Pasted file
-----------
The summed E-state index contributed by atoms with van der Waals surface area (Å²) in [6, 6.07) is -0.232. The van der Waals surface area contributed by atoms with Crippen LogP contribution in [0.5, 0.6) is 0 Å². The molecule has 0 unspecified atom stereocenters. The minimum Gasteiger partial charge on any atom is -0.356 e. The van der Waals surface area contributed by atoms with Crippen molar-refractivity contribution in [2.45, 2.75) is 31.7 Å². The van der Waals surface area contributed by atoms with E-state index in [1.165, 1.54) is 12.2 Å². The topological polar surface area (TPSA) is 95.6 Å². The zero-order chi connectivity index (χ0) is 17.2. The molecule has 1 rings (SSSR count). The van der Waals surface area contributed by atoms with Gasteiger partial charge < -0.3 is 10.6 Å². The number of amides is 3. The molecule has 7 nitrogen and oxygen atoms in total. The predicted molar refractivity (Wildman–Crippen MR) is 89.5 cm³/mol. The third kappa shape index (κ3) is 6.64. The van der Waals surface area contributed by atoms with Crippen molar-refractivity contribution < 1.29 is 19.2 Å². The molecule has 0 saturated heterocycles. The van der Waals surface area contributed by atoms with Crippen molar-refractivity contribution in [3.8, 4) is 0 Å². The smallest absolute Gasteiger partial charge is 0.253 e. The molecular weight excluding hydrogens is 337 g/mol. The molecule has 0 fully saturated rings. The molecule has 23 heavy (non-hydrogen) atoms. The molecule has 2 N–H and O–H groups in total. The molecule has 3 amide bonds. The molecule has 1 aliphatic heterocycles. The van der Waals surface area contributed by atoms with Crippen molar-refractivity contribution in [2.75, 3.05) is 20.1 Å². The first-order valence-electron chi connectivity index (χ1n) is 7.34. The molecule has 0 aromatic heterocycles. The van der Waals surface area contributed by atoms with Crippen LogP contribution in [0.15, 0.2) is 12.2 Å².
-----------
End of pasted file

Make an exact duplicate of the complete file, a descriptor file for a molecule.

The summed E-state index contributed by atoms with van der Waals surface area (Å²) in [6, 6.07) is -0.232. The van der Waals surface area contributed by atoms with Crippen LogP contribution in [0.5, 0.6) is 0 Å². The molecule has 0 unspecified atom stereocenters. The minimum Gasteiger partial charge on any atom is -0.356 e. The van der Waals surface area contributed by atoms with Crippen molar-refractivity contribution in [2.45, 2.75) is 31.7 Å². The van der Waals surface area contributed by atoms with E-state index in [1.165, 1.54) is 12.2 Å². The topological polar surface area (TPSA) is 95.6 Å². The zero-order chi connectivity index (χ0) is 17.2. The molecule has 1 rings (SSSR count). The van der Waals surface area contributed by atoms with Gasteiger partial charge < -0.3 is 10.6 Å². The number of amides is 3. The molecule has 7 nitrogen and oxygen atoms in total. The predicted molar refractivity (Wildman–Crippen MR) is 89.5 cm³/mol. The third kappa shape index (κ3) is 6.64. The van der Waals surface area contributed by atoms with Crippen molar-refractivity contribution < 1.29 is 19.2 Å². The molecule has 0 saturated heterocycles. The van der Waals surface area contributed by atoms with Crippen molar-refractivity contribution in [3.8, 4) is 0 Å². The smallest absolute Gasteiger partial charge is 0.253 e. The molecular weight excluding hydrogens is 337 g/mol. The molecule has 0 fully saturated rings. The molecule has 23 heavy (non-hydrogen) atoms. The molecule has 2 N–H and O–H groups in total. The molecule has 3 amide bonds. The molecule has 1 aliphatic heterocycles. The van der Waals surface area contributed by atoms with Crippen molar-refractivity contribution in [2.75, 3.05) is 20.1 Å². The first-order valence-electron chi connectivity index (χ1n) is 7.34. The molecule has 0 aromatic heterocycles. The van der Waals surface area contributed by atoms with Crippen LogP contribution in [0.15, 0.2) is 12.2 Å².